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Final baby born at North Eastern Community Hospital

An Adelaide hospital has welcomed its final baby after announcing it would close its maternity ward.

Feb 27, 2024, updated Feb 28, 2024
Staff from the North Eastern Community Hospital's maternity unit with Hannah McCarthy, who gave birth to the ward's final baby before it closes in March. Photo: supplied

Staff from the North Eastern Community Hospital's maternity unit with Hannah McCarthy, who gave birth to the ward's final baby before it closes in March. Photo: supplied

The Campbelltown hospital announced in January that the ward would close on March 2, blaming rising liability insurance risks and costs and a declining birth rate.

Aston James McDonald took the title of the last baby to be born in the ward, following in the tiny footsteps of more than 25,000 delivered since the ward opened in 1973.

The second child to parents Hannah McCarthy and James McDonald, Aston’s older sister was also born in the ward where their grandmother Annis Garlick worked as a midwife for 33 years.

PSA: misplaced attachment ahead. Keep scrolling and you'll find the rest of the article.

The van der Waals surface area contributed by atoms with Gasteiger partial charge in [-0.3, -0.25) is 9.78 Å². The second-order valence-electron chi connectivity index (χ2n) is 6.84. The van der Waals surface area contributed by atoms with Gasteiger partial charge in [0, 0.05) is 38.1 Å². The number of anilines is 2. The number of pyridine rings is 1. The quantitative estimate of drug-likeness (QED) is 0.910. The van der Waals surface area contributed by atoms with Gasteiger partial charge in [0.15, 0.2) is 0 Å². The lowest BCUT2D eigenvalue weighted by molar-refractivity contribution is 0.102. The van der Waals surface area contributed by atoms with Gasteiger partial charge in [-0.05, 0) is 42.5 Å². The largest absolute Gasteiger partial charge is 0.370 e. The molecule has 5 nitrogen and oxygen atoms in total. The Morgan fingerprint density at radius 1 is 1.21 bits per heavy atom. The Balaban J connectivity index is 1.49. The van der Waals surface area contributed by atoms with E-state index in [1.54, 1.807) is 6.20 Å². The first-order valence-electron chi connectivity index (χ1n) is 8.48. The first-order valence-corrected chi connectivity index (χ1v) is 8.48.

“I have spent half of my life working on this floor,” Garlick said.

“When I learned that my second grandchild was going to be born here as the last birth at NECH, it was a big surprise. I am very grateful because I know this place. Sad it is the last, it is a very special place.”

Staff were told in January that the maternity ward would close, with midwives and nurses being moved into other areas of the hospital or, in some cases, to other hospitals.

Dr Neil Tamlin, who delivered Aston, said staff were sad to see the ward close but he was looking forward to moving to Burnside Private Hospital, where a number of NECH staff will be working.

Obstetrician Dr Chris Hughes has been associated with NECH for 27 years and is leaving with mixed feelings.

“Part of that is sadness as through my career I have been able to deliver babies in the community where they live,” he said.

“Birthing should be seen as a community activity.”

When announcing the ward’s impending closure, NECH board chair Michael Auciello said the board could not justify the payment of hundreds of thousands of dollars for insurance for a service used by about 20 local families a month.

“Our team have excelled in their birthing role for our community, but our efforts must now be focussed on ensuring we are well placed to deliver in other areas of higher need for our community members,” Auciello said.

Other women’s health services including gynaecology will still be offered at the hospital, with planning underway for an ophthalmology suite expected to cost more than $500,000.

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